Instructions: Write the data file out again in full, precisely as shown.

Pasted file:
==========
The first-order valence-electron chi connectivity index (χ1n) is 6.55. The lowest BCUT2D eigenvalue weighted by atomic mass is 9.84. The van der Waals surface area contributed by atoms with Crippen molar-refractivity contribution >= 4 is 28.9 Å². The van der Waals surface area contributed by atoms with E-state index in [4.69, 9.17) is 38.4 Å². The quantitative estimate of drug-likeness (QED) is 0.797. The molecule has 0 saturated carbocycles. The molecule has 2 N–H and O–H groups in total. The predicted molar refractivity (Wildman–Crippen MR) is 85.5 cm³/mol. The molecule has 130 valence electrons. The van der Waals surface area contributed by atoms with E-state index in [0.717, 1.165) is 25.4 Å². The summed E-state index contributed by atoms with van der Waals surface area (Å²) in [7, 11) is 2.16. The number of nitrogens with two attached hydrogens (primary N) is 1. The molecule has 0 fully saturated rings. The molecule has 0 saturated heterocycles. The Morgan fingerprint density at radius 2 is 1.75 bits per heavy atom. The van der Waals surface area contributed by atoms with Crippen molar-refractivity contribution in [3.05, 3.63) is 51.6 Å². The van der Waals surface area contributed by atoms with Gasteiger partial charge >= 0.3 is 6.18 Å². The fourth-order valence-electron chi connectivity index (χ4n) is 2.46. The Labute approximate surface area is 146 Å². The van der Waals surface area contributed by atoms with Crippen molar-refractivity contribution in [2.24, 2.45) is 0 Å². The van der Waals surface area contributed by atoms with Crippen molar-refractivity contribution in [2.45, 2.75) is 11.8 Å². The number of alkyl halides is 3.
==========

The first-order valence-electron chi connectivity index (χ1n) is 6.55. The lowest BCUT2D eigenvalue weighted by atomic mass is 9.84. The van der Waals surface area contributed by atoms with Crippen molar-refractivity contribution >= 4 is 28.9 Å². The van der Waals surface area contributed by atoms with E-state index in [4.69, 9.17) is 38.4 Å². The quantitative estimate of drug-likeness (QED) is 0.797. The molecule has 0 saturated carbocycles. The molecule has 2 N–H and O–H groups in total. The predicted molar refractivity (Wildman–Crippen MR) is 85.5 cm³/mol. The molecule has 130 valence electrons. The van der Waals surface area contributed by atoms with E-state index in [0.717, 1.165) is 25.4 Å². The summed E-state index contributed by atoms with van der Waals surface area (Å²) in [7, 11) is 2.16. The number of nitrogens with two attached hydrogens (primary N) is 1. The molecule has 0 fully saturated rings. The molecule has 0 saturated heterocycles. The Morgan fingerprint density at radius 2 is 1.75 bits per heavy atom. The van der Waals surface area contributed by atoms with Crippen molar-refractivity contribution in [3.05, 3.63) is 51.6 Å². The van der Waals surface area contributed by atoms with Gasteiger partial charge >= 0.3 is 6.18 Å². The fourth-order valence-electron chi connectivity index (χ4n) is 2.46. The Labute approximate surface area is 146 Å². The van der Waals surface area contributed by atoms with Crippen molar-refractivity contribution in [2.24, 2.45) is 0 Å². The van der Waals surface area contributed by atoms with Crippen molar-refractivity contribution in [2.45, 2.75) is 11.8 Å². The number of alkyl halides is 3.